hope it helps

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Re: Construction of the Roman Colosseum [#permalink] New post 18 Jul 2012, 10:33
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I think that would be much better to post the question in the classic form and then discuss about it :). So:

Construction of the Roman Colosseum, which was officially known as the Flavian Amphitheater, began in A.D. 69, during the reign of Vespasian, was completed a decade later, during the reign of Titus, who opened the Colosseum with a one-hundred-day cycle of religious pageants, gladiatorial games, and spectacles.


A. which was officially known as the Flavian Amphitheater, began in A.D. 69, during the reign of Vespasian,

B. officially known as the Flavian Amphitheater, begun in A.D. 69, during the reign of Vespasian, and

C. which was officially known as the Flavian Amphitheater, began in A.D. 69, during the reign of Vespasian, and

D. officially known as the Flavian Amphitheater and begun in A.D. 69, during the reign of Vespasian it

E. officially known as the Flavian Amphitheater, which was begun in A.D. 69, during the reign of Vespasian, and


So the answer is C because if you cut the fluff you have a clear meaning of the sentence

Construction of the Roman Colosseum.......began in A.D. 69.......AND was completed a decade later, during the reign of Titus, who opened the Colosseum with a one-hundred-day cycle of religious pageants, gladiatorial games, and spectacles.

The other choices do not convey the proper meaning.

;)

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 [#permalink] New post 02 Nov 2006, 22:50
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A seems fine as which refers to the Colosseum.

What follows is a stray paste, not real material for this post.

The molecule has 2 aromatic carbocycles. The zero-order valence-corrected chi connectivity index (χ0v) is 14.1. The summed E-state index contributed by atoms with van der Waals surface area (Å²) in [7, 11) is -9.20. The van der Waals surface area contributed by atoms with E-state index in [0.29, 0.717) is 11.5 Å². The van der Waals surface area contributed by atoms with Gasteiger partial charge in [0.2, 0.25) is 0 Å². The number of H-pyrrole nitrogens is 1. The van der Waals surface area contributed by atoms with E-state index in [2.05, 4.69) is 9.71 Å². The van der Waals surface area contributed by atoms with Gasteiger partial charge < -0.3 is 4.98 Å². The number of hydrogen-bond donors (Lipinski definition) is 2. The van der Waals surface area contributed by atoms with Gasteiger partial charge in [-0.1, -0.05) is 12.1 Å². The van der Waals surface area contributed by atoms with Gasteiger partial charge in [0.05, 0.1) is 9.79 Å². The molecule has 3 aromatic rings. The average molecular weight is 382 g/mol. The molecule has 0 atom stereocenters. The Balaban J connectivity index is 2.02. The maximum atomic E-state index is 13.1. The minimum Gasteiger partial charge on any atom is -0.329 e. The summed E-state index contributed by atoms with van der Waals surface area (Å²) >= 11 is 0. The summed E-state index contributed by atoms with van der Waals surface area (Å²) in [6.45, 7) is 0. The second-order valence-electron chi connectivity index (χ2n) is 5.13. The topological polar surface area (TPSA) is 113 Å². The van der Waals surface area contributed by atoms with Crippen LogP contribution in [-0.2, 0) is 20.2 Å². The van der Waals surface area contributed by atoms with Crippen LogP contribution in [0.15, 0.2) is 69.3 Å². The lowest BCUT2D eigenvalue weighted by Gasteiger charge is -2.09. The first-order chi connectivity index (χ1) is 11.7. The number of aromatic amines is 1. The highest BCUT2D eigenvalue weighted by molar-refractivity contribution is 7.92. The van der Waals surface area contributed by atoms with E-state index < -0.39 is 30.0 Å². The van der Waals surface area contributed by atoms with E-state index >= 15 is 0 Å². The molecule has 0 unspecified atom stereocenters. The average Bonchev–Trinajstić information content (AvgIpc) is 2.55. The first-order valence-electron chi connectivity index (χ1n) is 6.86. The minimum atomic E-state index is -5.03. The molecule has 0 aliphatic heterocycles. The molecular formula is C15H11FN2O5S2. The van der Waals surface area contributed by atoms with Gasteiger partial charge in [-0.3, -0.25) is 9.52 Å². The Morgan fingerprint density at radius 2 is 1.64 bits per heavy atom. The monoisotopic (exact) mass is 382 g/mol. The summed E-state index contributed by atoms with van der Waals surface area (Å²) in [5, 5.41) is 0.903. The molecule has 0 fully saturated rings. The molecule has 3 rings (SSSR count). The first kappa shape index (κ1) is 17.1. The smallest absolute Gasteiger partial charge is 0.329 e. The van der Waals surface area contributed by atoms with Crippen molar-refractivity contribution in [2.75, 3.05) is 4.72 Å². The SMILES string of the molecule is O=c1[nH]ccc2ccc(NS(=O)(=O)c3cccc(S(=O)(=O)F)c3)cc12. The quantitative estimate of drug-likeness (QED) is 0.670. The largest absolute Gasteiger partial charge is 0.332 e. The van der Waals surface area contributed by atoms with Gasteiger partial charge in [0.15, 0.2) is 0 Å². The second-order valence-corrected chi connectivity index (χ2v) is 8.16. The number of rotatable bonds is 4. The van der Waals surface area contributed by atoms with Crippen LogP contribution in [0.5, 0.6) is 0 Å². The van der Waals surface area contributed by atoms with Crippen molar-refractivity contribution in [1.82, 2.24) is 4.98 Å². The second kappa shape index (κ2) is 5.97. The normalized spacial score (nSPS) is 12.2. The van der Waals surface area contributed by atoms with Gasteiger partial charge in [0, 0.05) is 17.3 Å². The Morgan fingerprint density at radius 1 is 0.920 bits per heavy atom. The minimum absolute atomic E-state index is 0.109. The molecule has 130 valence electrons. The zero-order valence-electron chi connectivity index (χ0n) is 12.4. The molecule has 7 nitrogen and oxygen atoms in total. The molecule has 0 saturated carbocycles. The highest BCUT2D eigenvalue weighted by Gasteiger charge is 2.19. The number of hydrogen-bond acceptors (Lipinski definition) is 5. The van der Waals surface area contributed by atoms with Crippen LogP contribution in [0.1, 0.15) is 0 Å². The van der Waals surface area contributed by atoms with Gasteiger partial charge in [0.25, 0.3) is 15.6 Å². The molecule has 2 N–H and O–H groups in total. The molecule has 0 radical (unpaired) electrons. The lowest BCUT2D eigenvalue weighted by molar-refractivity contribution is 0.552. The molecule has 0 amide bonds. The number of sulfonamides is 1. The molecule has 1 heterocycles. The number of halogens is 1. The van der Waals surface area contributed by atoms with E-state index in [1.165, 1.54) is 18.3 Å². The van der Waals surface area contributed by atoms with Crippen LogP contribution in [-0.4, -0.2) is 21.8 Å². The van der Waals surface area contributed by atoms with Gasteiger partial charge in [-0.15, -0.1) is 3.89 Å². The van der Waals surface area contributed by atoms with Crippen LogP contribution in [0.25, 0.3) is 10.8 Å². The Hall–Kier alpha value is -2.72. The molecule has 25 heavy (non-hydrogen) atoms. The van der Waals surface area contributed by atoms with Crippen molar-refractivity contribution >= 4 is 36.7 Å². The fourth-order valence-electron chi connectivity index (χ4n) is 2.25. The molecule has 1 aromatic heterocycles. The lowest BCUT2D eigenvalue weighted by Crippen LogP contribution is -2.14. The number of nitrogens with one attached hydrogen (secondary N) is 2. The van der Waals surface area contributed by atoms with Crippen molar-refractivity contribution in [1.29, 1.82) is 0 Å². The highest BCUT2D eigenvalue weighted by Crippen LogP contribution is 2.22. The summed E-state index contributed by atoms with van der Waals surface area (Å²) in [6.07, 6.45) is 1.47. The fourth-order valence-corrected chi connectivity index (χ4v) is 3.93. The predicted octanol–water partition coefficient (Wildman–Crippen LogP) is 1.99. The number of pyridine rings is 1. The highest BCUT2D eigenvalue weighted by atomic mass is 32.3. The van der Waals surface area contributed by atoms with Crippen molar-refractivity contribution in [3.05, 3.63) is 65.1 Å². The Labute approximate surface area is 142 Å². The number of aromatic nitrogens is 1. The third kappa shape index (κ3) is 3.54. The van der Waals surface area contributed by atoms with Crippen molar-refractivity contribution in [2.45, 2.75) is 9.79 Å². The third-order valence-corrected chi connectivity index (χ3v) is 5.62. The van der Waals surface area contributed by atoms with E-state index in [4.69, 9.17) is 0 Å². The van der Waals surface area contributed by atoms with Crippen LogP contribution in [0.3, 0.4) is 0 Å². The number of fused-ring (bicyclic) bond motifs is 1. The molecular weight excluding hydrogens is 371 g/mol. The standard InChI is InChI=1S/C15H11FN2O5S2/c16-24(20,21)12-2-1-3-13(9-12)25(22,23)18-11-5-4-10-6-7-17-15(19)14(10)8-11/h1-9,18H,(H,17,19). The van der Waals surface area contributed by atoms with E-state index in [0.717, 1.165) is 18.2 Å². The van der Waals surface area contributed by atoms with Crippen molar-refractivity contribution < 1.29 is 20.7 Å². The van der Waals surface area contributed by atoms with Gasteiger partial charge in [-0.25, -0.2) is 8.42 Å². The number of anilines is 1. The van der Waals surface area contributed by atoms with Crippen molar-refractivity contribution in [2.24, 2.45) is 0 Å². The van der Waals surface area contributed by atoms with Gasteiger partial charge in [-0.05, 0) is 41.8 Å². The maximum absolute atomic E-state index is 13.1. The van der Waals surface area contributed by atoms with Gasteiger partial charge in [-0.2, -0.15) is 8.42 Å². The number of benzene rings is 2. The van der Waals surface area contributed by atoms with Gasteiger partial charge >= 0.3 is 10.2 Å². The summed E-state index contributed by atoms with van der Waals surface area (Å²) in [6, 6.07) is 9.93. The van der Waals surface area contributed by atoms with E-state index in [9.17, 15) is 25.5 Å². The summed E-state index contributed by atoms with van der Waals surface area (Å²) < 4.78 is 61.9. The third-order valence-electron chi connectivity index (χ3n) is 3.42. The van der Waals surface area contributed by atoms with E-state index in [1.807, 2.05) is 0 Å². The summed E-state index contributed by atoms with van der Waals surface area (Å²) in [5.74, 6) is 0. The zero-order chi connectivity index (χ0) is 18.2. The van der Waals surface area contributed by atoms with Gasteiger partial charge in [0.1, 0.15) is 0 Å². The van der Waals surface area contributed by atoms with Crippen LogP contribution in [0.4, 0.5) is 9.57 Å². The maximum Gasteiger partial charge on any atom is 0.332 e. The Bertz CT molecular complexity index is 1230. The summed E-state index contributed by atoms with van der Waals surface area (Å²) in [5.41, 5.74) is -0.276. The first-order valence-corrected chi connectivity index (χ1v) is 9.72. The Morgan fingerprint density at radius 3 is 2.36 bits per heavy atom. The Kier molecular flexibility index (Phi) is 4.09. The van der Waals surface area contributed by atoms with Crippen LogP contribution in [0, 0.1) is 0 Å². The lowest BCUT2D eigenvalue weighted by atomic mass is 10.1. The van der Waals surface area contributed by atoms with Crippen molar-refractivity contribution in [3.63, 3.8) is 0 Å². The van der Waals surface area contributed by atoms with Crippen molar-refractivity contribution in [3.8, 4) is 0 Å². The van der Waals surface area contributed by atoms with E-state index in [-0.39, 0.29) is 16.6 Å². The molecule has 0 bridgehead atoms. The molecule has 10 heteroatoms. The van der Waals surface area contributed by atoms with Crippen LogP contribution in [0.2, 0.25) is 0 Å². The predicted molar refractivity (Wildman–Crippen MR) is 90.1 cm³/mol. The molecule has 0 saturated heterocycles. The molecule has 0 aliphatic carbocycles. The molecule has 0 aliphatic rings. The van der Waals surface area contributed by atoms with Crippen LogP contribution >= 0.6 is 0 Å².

BTW if you never got a chance to see the Colosseum, definitely worth visiting, maybe you guys can take a trip to rome for a vacation after the GMAT :-D
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 [#permalink] New post 03 Nov 2006, 20:58
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ak_idc wrote:
kripalkavi wrote:
another C.
You need the second and to join two independent clauses.


"and" should come before "was"



:wall totally missed that independent clause thing
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Re: relative pronoun problem !!!! [#permalink] New post 18 Jan 2011, 02:43
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Relative pronouns are used for modifying a Noun only. Never use a relative pronoun to modify a verb. Examples of relative pronous :

Which
That
Who
When
Whom

Always remember the touch rule for relative pronouns. i.e. the Reltive pronoun should touch the noun its modifying.

Note:
1. Comma + 'which' : should be used when the modifying information that is non essential.
eg. The red car, which i drove when i was in college.

i drove when i was in college : non essential information.